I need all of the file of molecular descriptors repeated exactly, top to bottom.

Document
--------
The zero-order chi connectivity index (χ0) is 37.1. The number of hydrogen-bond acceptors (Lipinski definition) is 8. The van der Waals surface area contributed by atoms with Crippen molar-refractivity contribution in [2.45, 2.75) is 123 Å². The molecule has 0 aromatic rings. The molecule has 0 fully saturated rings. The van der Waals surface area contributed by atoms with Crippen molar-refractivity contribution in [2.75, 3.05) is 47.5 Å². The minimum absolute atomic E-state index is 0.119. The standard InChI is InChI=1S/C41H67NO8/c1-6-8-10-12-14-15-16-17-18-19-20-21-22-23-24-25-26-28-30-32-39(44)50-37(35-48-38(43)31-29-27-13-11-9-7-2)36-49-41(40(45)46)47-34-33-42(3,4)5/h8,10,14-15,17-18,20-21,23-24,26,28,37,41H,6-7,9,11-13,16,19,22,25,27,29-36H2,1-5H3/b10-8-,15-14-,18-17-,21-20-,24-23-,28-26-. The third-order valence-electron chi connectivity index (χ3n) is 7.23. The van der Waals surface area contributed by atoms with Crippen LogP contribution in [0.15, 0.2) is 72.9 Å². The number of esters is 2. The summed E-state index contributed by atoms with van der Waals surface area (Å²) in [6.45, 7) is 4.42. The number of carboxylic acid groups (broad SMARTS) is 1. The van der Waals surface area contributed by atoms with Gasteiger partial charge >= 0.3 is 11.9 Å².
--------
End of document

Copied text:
The zero-order chi connectivity index (χ0) is 37.1. The number of hydrogen-bond acceptors (Lipinski definition) is 8. The van der Waals surface area contributed by atoms with Crippen molar-refractivity contribution in [2.45, 2.75) is 123 Å². The molecule has 0 aromatic rings. The molecule has 0 fully saturated rings. The van der Waals surface area contributed by atoms with Crippen molar-refractivity contribution in [2.75, 3.05) is 47.5 Å². The minimum absolute atomic E-state index is 0.119. The standard InChI is InChI=1S/C41H67NO8/c1-6-8-10-12-14-15-16-17-18-19-20-21-22-23-24-25-26-28-30-32-39(44)50-37(35-48-38(43)31-29-27-13-11-9-7-2)36-49-41(40(45)46)47-34-33-42(3,4)5/h8,10,14-15,17-18,20-21,23-24,26,28,37,41H,6-7,9,11-13,16,19,22,25,27,29-36H2,1-5H3/b10-8-,15-14-,18-17-,21-20-,24-23-,28-26-. The third-order valence-electron chi connectivity index (χ3n) is 7.23. The van der Waals surface area contributed by atoms with Crippen LogP contribution in [0.15, 0.2) is 72.9 Å². The number of esters is 2. The summed E-state index contributed by atoms with van der Waals surface area (Å²) in [6.45, 7) is 4.42. The number of carboxylic acid groups (broad SMARTS) is 1. The van der Waals surface area contributed by atoms with Gasteiger partial charge >= 0.3 is 11.9 Å².